The families Erysipelotrichaceae, Coriobacteriaceae, and Lachnospiraceae were the most consistent indicators of spleen mass, which we used as a proxy for immune system function. Erysipelotrichiaceae are associated with carbohydrate consumption in dogs57,59 and correlates with colonic inflammatory responses in both humans and mice64. In humans, Coriobacteriaceae has also been connected to the abundance of pro-inflammatory cytokines65, and Lachnospiraceae, specifically Blautia, have been shown to decrease after splenectomy66. Interactions between the microbiome and the immune system are complex, and the interpretive power provided by the coarse measure of spleen mass alone is low; large spleens have alternately been considered indicators of immune stress67 or immune strength40. While we hypothesized that larger spleens reflect immune stress due to their association with urban areas and carbohydrate-degrading taxa, our results warrant more detailed studies of how the microbiome may regulate an immune response in urban coyotes. However, our data provide further evidence of the “vicious cycle” feedback loop in two ways: (1) spleen mass grouped with anthropogenic food consumption in rCCA models; and (2) larger spleens predicted low short-term prey consumption in structural equation models. This cycle predicts that unhealthy coyotes are less able to obtain prey and become more dependent on anthropogenic food subsidization, which may apply particularly to coyotes drawn to compost38.

An important additional observation in our study is that many of the relationships between microbiome features and the recent consumption of anthropogenic food became weaker when evaluated using long-term δ13C signatures. Conversely, relationships with prey consumption were stronger when evaluated with the long-term measure δ15N. We hypothesize that this observation reflects a combination of natural constraints on the microbiome and the rapidity with which the microbiome responds to perturbation. Gut microbiome composition is limited by host gut physiology31, and coyotes naturally harbor a gut microbiome shared by other carnivores with short, simple guts68. Diet-induced changes in the microbiome can occur within hours of a meal and revert equally quickly to a stable state69. Anthropogenic meals represent a novel and transient perturbation to a stable carnivorous microbiome, whereas protein consumption reflects the natural state of a carnivore over extended time. Indeed, the lower NTI values in urban coyotes provide evidence for more competitive microbiome structuring as the microbiome frequently adjusts to changes in diet. This continuous competition or adjustment could exacerbate the vicious cycle described above, insofar as instability in the microbiome induced by frequent alterations among food sources may reduce natural barriers to infection and prevent the microbiome from adapting to or metabolizing the immediate diet15.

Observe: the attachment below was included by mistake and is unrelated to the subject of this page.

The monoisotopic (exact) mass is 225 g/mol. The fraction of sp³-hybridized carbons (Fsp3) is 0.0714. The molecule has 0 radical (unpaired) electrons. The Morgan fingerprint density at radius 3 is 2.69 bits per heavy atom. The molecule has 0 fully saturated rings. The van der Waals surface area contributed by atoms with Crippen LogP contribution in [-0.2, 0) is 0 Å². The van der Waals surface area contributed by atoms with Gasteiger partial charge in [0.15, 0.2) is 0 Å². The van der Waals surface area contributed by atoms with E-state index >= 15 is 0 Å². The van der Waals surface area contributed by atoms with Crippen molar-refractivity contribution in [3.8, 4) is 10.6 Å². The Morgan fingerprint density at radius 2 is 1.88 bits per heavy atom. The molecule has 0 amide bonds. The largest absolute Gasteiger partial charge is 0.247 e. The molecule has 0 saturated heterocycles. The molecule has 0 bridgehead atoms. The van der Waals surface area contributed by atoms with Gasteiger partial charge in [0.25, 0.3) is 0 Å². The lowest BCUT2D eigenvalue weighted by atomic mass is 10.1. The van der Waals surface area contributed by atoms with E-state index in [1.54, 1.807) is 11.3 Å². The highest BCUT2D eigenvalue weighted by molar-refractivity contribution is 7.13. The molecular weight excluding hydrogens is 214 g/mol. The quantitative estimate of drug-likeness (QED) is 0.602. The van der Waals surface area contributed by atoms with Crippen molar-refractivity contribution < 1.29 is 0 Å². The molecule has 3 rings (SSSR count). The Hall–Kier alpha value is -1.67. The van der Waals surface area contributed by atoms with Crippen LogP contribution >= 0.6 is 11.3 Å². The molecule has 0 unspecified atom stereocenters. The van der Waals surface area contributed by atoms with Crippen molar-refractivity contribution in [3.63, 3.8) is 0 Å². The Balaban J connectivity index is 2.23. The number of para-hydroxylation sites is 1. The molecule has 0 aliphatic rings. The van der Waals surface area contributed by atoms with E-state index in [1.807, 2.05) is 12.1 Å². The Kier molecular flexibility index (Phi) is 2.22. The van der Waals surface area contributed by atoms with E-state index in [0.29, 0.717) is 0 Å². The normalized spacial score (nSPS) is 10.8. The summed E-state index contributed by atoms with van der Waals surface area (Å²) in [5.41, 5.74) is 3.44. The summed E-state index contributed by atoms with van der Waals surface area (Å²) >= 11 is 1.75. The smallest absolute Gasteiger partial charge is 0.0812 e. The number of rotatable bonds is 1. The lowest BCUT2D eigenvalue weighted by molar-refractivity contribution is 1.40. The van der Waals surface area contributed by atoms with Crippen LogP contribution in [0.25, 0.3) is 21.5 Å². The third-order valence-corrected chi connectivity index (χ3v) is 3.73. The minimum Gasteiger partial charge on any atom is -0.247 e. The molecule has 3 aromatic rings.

Other aspects of health and behavior may additionally be affected by the microbiome in unpredictable ways. Although we found no strong connection between microbiome composition and the presence of E. multilocularis, it remains possible that disrupted co-evolutionary dynamics between urban coyotes and their gut microbiota provide a fertile environment for parasite establishment70. Further investigations using more sensitive measures, such as absolute worm counts, are needed to explore parasite/microbiome relationships in more detail. Behavior may likewise be affected by the microbiome: one urban coyote in our study was lethally managed because it attacked and killed a large domestic dog, an uncharacteristically aggressive behavior for an urban coyote. Low-protein diets and poor health have been cited as predictors of conflict35, but this coyote was above average in all measures of condition and prey consumption. Instead, this was the only coyote that did not contain any detectable Fusobacteria in its fecal microbiome. Documented relationships between the microbiome and behavior are becoming increasingly common in humans and other animals71, and microbiome composition, including fewer Fusobacteria, has been directly associated with aggression in dogs18. Aggressive behavior and the spread of E. multilocularis both have great implications for human-coyote interactions in urban areas, and we suspect urban-induced disruptions to the microbiome may play important but poorly understood roles in mediating those outcomes.


The urban landscape is highly heterogenous, and behavioral adaptations in urban animals generate a complex mosaic of spatially and temporally variable diets, lifestyle contexts, and environmental exposures among both individuals and species. Our results provide a foundational understanding of the gastrointestinal microbiome in urban-adapted coyotes and demonstrate how the consumption of carbohydrate-rich anthropogenic food alters a naturally carnivorous microbiome to negatively affect overall health. Moreover, we suggest mechanisms for how the microbiome participates in previously described positive feedback loops connecting diet, body condition, and disease susceptibility in urban animals. Further work may make it possible to use the bacterial taxa implicated in these feedback loops as indicators in non-invasive evaluations of coyote health via scat samples, providing similar information to urban wildlife managers as a dysbiosis index currently used for dogs in a veterinary setting52. We lastly speculate that urban-induced alterations in the microbiome may influence behavior and parasite susceptibility, though more work will be needed to untangle the exact mechanisms and magnitude of these relationships.